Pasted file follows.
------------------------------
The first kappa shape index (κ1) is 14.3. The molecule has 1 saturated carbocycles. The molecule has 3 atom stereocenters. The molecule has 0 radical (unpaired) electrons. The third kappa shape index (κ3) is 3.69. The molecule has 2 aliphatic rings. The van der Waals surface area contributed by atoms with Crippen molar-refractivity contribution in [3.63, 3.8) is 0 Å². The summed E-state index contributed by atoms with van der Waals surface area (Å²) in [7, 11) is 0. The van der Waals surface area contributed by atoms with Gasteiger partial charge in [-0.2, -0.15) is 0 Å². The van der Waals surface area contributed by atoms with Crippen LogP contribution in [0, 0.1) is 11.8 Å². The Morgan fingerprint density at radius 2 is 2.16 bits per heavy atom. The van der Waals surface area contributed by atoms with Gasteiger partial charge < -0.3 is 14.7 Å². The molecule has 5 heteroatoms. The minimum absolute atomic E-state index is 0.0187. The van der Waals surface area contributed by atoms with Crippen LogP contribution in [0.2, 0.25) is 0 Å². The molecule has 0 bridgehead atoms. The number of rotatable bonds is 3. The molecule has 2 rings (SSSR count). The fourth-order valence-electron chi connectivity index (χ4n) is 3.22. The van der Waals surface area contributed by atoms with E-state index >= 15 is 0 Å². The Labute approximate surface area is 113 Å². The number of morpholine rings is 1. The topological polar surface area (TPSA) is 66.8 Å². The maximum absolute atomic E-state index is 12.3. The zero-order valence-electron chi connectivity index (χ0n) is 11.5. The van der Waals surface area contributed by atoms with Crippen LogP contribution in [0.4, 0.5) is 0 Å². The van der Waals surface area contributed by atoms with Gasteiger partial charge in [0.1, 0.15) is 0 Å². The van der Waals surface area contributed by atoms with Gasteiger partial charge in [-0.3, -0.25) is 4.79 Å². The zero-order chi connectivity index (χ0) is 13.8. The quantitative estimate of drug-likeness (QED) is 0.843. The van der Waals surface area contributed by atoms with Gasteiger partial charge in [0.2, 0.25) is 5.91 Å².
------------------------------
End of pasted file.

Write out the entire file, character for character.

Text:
The first kappa shape index (κ1) is 14.3. The molecule has 1 saturated carbocycles. The molecule has 3 atom stereocenters. The molecule has 0 radical (unpaired) electrons. The third kappa shape index (κ3) is 3.69. The molecule has 2 aliphatic rings. The van der Waals surface area contributed by atoms with Crippen molar-refractivity contribution in [3.63, 3.8) is 0 Å². The summed E-state index contributed by atoms with van der Waals surface area (Å²) in [7, 11) is 0. The van der Waals surface area contributed by atoms with Gasteiger partial charge in [-0.2, -0.15) is 0 Å². The van der Waals surface area contributed by atoms with Crippen LogP contribution in [0, 0.1) is 11.8 Å². The Morgan fingerprint density at radius 2 is 2.16 bits per heavy atom. The van der Waals surface area contributed by atoms with Gasteiger partial charge < -0.3 is 14.7 Å². The molecule has 5 heteroatoms. The minimum absolute atomic E-state index is 0.0187. The van der Waals surface area contributed by atoms with Crippen LogP contribution in [0.2, 0.25) is 0 Å². The molecule has 0 bridgehead atoms. The number of rotatable bonds is 3. The molecule has 2 rings (SSSR count). The fourth-order valence-electron chi connectivity index (χ4n) is 3.22. The van der Waals surface area contributed by atoms with E-state index >= 15 is 0 Å². The Labute approximate surface area is 113 Å². The number of morpholine rings is 1. The topological polar surface area (TPSA) is 66.8 Å². The maximum absolute atomic E-state index is 12.3. The zero-order valence-electron chi connectivity index (χ0n) is 11.5. The van der Waals surface area contributed by atoms with Crippen LogP contribution in [0.4, 0.5) is 0 Å². The van der Waals surface area contributed by atoms with Gasteiger partial charge in [0.1, 0.15) is 0 Å². The van der Waals surface area contributed by atoms with Gasteiger partial charge in [-0.3, -0.25) is 4.79 Å². The zero-order chi connectivity index (χ0) is 13.8. The quantitative estimate of drug-likeness (QED) is 0.843. The van der Waals surface area contributed by atoms with Gasteiger partial charge in [0.2, 0.25) is 5.91 Å².